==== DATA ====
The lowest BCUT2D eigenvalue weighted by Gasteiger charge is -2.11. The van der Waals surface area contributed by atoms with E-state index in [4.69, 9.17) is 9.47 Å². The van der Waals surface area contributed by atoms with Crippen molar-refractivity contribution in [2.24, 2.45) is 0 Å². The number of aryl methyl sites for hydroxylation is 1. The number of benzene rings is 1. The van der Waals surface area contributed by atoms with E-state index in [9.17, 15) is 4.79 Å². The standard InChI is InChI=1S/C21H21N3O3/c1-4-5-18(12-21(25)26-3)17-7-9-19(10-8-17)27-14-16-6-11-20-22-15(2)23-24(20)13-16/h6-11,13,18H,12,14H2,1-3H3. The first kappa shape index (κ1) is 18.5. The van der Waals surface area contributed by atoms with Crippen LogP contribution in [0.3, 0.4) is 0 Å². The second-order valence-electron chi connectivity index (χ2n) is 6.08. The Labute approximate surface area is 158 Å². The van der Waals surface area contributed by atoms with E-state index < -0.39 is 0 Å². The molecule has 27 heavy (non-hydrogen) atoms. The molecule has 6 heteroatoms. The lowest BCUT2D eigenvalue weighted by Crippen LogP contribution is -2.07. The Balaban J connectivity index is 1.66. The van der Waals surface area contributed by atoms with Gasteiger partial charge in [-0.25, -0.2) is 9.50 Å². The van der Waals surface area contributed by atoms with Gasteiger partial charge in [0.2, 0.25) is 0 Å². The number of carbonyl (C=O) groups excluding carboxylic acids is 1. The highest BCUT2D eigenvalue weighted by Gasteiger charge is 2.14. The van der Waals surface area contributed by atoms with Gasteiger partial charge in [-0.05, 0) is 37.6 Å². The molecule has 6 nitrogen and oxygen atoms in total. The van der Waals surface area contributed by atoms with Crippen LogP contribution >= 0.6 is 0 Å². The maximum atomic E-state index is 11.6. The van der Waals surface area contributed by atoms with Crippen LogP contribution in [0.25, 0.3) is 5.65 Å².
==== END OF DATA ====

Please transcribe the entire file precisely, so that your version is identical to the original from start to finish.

The lowest BCUT2D eigenvalue weighted by Gasteiger charge is -2.11. The van der Waals surface area contributed by atoms with E-state index in [4.69, 9.17) is 9.47 Å². The van der Waals surface area contributed by atoms with Crippen molar-refractivity contribution in [2.24, 2.45) is 0 Å². The number of aryl methyl sites for hydroxylation is 1. The number of benzene rings is 1. The van der Waals surface area contributed by atoms with E-state index in [9.17, 15) is 4.79 Å². The standard InChI is InChI=1S/C21H21N3O3/c1-4-5-18(12-21(25)26-3)17-7-9-19(10-8-17)27-14-16-6-11-20-22-15(2)23-24(20)13-16/h6-11,13,18H,12,14H2,1-3H3. The first kappa shape index (κ1) is 18.5. The van der Waals surface area contributed by atoms with Crippen LogP contribution in [0.3, 0.4) is 0 Å². The second-order valence-electron chi connectivity index (χ2n) is 6.08. The Labute approximate surface area is 158 Å². The van der Waals surface area contributed by atoms with E-state index < -0.39 is 0 Å². The molecule has 27 heavy (non-hydrogen) atoms. The molecule has 6 heteroatoms. The lowest BCUT2D eigenvalue weighted by Crippen LogP contribution is -2.07. The Balaban J connectivity index is 1.66. The van der Waals surface area contributed by atoms with Gasteiger partial charge in [-0.25, -0.2) is 9.50 Å². The van der Waals surface area contributed by atoms with Gasteiger partial charge in [0.2, 0.25) is 0 Å². The number of carbonyl (C=O) groups excluding carboxylic acids is 1. The highest BCUT2D eigenvalue weighted by Gasteiger charge is 2.14. The van der Waals surface area contributed by atoms with Gasteiger partial charge in [-0.05, 0) is 37.6 Å². The molecule has 6 nitrogen and oxygen atoms in total. The van der Waals surface area contributed by atoms with Crippen LogP contribution >= 0.6 is 0 Å². The maximum atomic E-state index is 11.6. The van der Waals surface area contributed by atoms with Crippen LogP contribution in [0.25, 0.3) is 5.65 Å².